Megan Calver with Taunton Floral Art Club 'Flame' (2015)

Jo Lathwood’s responses begin with the materials and during her time in residence she explored both the inside and outside stripping 15 kilos of copper wire from defunct electrical cable when the house was used by the council/fire brigade and collecting galls from oak trees in the grounds both of which then underwent alchemic transformations resulting in two separate bodies of work. The oak galls were mixed with gum arabic, water and various salts to make a permanent black ink. This ink was then used to create drawings of windows, their view blacked out. Interestingly their creation ties in with the unnerving story that one of the houses previous owners, the Hon Mrs Portman blocked the view from the house to the gardens so her servants could not look out and enjoy the views of the grounds and gardens. In the same room as the drawings the windows too have been blacked out with the same ink, our view of the gardens disrupted in the same way Mrs Portman denied her staff. Subsequently the copper also underwent a similar transformation being combined with tin from donated tankards from Hestercombe staff/volunteers and forged at Lathwood’s forge in Bristol into three bronze ingots inscribed with their maker/date/origin. This is more than just a recycling of materials and becomes symbolically representative of the importance of Hestercombe in all its parts, both its modern and past histories. In the same way that Calver’s ceramics force you to look at the building as you search for them, Lathwood’s work makes you think about the ‘stuff’ it’s made of, the miles of the buildings wire guts and innards made into something compact, something small, precious. The theme of inside/outside, revealed and concealed is present again in the galls from the gardens oak trees brought inside to become ink then brought outside in a representation of a blackened garden view. As Lathwood herself comments, she uses materials and process as ways of luring and engaging with her audience so that the meaning behind the work can in-turn be revealed. Somewhat agreeably I find the products of this labour are more understated in their ability to shout and excite than the often slightly more fascinating methods of their production.

Jo Lathwood 'According to rules and legend' (2015) bronze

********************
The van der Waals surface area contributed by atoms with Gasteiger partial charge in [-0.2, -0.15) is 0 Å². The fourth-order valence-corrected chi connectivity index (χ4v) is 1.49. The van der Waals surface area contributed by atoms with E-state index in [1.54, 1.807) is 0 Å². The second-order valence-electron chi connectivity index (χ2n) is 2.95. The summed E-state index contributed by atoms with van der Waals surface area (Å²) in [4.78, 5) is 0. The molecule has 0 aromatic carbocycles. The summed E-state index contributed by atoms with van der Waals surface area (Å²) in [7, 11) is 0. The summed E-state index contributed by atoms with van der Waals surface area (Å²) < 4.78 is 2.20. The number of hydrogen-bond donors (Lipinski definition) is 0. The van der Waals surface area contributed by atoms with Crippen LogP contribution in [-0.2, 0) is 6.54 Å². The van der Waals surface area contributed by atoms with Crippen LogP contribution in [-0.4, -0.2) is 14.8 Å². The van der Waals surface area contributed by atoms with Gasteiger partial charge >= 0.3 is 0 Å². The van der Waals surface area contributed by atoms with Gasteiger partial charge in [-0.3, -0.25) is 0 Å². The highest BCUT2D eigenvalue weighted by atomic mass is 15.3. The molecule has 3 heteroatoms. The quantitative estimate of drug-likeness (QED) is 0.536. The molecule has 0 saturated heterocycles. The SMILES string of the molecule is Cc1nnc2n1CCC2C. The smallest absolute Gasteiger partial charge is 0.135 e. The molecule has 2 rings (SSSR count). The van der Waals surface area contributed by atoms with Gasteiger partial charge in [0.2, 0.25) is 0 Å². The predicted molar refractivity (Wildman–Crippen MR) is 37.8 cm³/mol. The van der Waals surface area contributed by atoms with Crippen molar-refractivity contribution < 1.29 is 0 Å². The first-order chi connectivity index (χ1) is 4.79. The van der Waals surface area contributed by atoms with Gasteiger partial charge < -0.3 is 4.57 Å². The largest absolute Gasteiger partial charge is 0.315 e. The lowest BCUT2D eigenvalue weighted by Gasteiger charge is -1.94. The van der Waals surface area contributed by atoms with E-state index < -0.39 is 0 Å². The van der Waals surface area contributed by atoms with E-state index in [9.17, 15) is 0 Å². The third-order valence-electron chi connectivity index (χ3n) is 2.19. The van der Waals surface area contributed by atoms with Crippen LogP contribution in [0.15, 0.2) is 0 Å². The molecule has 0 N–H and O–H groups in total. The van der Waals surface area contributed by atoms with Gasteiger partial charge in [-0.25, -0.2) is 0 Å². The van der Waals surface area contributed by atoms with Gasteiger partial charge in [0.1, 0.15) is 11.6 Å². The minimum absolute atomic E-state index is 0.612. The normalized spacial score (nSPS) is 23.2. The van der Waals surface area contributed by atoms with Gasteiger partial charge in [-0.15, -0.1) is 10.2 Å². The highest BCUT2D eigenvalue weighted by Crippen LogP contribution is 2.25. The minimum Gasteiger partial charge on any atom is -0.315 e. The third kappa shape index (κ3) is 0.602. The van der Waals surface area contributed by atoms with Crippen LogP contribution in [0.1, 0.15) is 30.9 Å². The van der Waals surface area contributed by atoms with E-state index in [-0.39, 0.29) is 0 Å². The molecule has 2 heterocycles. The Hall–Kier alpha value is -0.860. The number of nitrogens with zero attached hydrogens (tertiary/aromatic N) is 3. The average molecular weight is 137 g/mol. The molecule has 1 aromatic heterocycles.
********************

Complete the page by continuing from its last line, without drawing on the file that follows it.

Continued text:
Jo Lathwood's oak gall ink studies and experiments in the workspace she used during her residency. 
Also in this exhibition, displayed appropriately above the mantel of the fireplace is a painting by C W Bampfylde, ‘An extensive Italian landscape’ created in 1765 its connection to the exhibition otherwise slightly tenuous until you enter the adjacent room. There, visitors discover a life size replica of the Victorian fountain on the terrace of the gardens below, the ‘outside, inside’ again a reoccurring theme (pictured below). The fountain’s top tiered basin becomes a plateau on which a miniaturised model landscape sits complete with cow, people, trees, assorted plants, a turret, water and boats. Typically I unintentionally navigated the exhibition in the ‘wrong’ order (if it is even possible to do such a thing) missing the Bamfylde painting entirely as I passed it via a different doorway so amusingly it took me a while [completely of my own fault] to realise that this scene was in fact a painstaking recreation of Bampfylde’s painting in the other room (eureka)! A delightful moment of realisation later and I take pleasure in comparing and analysing the two. It is a clever way of drawing attention to an otherwise fairly ‘brown’, typical old painting of the likes I’d never really (rightly or wrongly) give much time to and sentimentally reminds me of a ‘transcriptions’ project I did during college where we did a similar thing. Lowry’s version titled ‘Arcadia’ after the Arcadian style landscaping Bampflyde brought to Hestercombe is playful in its own challenge of modelling of Lowry’s landscape where the scale and time are much more under the artists control than that of Bampfylde’s larger feat of landscaping of the grounds themselves. Funnily the two are not that entirely different acts just on different scales and materials. Out of all the works in the exhibition it is probably one of the more joyous and accessible in its conceptuality although I still do not quite understand why it has been presented on its fountain pedestal as to being installed in situ, one of the houses alcoves/windows for example? Lowry is known for life-like interventions which challenge people’s perception in public environments and whilst the fountain in itself is interesting I personally feel it is a little superfluous to the model itself which doesn’t really need or benefit from it other than being a glorified plinth to view it on.